Today: February 25, 2024

Julia’s Eyes

Cinema-goers will undoubtedly be drawn to Julia’s Eyes by the names attached to it – Guillermo del Toro (director of Pans Labyrinth), actress Belén Rueda and production company Rodar y Rodar, all of whom made their previous film, The Orphanage, a resounding success.

Cinema-goers will undoubtedly be drawn to Julia’s Eyes by the names attached to it – Guillermo del Toro (director of Pans Labyrinth), actress Belén Rueda and production company Rodar y Rodar, all of whom made their previous film, The Orphanage, a resounding success. Back doing what we have come to expect from them, Julia’s Eyes is a stylish thriller, directed by Guillem Morales, about a woman, Julia (Rueda), trying to discover the truth about her sister Sara’s (also played by Rueda) death. However, her sight is fading due to a genetic eye condition; the same condition that caused her sister to supposedly take her own life.

Setting the tone and some of the many – possibly too many – themes in the film, Julia’s Eyes, opens with the sexily dressed Sara – now completely blind – stumbling around her darkened house. A man she apparently knows lurks in the shadows watching as she threatens to take her own life by hanging and – in case she had any doubts – kicks the stool from beneath her feet. Thus Julia and her husband, Isaac (Lluís Homar), find the twin sister hanged in her basement. Not convinced of her sister suicide Julia sets out to find the truth. In doing so she uncovers a secret life, including a so-called secret boyfriend that, despite seeing, no one can describe – “You know, some people you just don’t see,” says a waiter at a hotel where Sara and this boyfriend dined. Soon, through her quest for the truth Julia’s own life begins to fall apart mirroring that of her sisters.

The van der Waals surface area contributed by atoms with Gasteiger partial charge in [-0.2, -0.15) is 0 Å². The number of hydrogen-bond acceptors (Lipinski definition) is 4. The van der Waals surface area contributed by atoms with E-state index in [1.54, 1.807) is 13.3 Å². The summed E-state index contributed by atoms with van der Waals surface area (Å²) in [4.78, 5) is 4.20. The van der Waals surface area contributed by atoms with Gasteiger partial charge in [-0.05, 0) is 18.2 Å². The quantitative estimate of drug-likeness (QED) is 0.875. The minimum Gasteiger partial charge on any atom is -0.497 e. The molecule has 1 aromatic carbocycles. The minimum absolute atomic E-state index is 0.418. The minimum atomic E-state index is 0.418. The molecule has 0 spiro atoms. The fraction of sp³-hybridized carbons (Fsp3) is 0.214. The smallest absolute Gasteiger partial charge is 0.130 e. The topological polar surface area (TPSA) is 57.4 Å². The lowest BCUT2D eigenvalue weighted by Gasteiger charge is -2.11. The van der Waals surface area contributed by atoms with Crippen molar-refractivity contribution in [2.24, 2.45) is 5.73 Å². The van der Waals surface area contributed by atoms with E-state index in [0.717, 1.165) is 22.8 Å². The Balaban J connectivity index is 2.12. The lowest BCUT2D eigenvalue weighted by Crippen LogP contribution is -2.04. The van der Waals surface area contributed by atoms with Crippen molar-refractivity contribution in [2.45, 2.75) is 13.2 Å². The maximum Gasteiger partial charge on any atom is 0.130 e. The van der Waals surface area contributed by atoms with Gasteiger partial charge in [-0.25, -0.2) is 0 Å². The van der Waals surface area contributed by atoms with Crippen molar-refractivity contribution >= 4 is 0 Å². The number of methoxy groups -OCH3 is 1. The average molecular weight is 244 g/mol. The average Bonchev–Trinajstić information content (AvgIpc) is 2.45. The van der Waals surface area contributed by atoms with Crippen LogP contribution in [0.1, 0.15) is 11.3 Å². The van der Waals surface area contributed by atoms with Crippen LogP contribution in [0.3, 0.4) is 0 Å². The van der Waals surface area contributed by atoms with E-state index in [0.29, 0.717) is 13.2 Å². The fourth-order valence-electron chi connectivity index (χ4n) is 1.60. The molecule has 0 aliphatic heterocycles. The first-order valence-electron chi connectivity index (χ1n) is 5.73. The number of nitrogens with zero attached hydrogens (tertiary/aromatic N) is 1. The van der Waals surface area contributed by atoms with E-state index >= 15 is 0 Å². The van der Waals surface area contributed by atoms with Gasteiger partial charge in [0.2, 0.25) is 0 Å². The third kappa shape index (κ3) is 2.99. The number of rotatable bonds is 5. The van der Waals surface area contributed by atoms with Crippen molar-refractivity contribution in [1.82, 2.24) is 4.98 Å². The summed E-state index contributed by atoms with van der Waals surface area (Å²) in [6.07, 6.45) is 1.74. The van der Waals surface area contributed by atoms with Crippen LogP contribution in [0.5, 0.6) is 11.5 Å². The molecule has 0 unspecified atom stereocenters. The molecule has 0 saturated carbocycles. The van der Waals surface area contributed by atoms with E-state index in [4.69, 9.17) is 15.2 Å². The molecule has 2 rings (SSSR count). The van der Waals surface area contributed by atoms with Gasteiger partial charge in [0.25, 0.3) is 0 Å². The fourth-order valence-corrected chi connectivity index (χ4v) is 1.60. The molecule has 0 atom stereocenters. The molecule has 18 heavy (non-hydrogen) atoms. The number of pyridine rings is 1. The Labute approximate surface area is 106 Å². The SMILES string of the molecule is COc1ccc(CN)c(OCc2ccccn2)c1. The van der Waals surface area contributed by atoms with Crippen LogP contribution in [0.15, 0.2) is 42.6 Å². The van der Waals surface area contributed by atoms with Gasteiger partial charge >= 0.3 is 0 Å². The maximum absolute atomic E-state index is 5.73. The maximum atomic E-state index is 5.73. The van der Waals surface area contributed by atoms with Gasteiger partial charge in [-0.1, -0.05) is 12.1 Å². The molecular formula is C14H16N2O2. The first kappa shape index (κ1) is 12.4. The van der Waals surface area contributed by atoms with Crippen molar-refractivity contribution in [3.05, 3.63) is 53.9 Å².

Despite a promising and plausible start Julia’s Eyes strays into typical unbelievable horror movie territory. You’ll want to scream at Julia for her idiotic decisions so clearly set up as a catalyst for the next shocking incident in the film; for example, why would Julia move into her sister’s former dwelling – while disabled by a post-op blindfold – where there is a good chance this unidentifiable figure has access and is most probably watching?

Julia’s Eyes’ saving grace is Morales’s inventive camera work and his ability to create suspense and shock us when we least expect it. Frequently we see through Julia’s fading vision, we see flashes of violence through the blink of her shocked and frightened eyes, we never see her post-op carer’s face – just as she can’t causing us to mistrust him, along with many others, and Morales uses her blindness to set-up increasingly uncomfortable situations.

Nevertheless, Julia’s Eyes loses it by the third part. The introduction of unnecessary and implausible plot lines only serves to ruin its already shaky credibility and drag the plot along for another needless twenty minutes. Therefore the conclusion takes it’s time to arrive and when it does – although visually spectacular – is dissatisfying.

The tragedy of Julia’s Eyes is that it could easily have been so much better with a few overcrowding and implausible elements removed. Otherwise, all the traits of we have expect from this Spanish film making trio are in place – Hitchcockian suspense, outstanding acting from Belén Rueda, inventive cinematography and a strong female protagonist.

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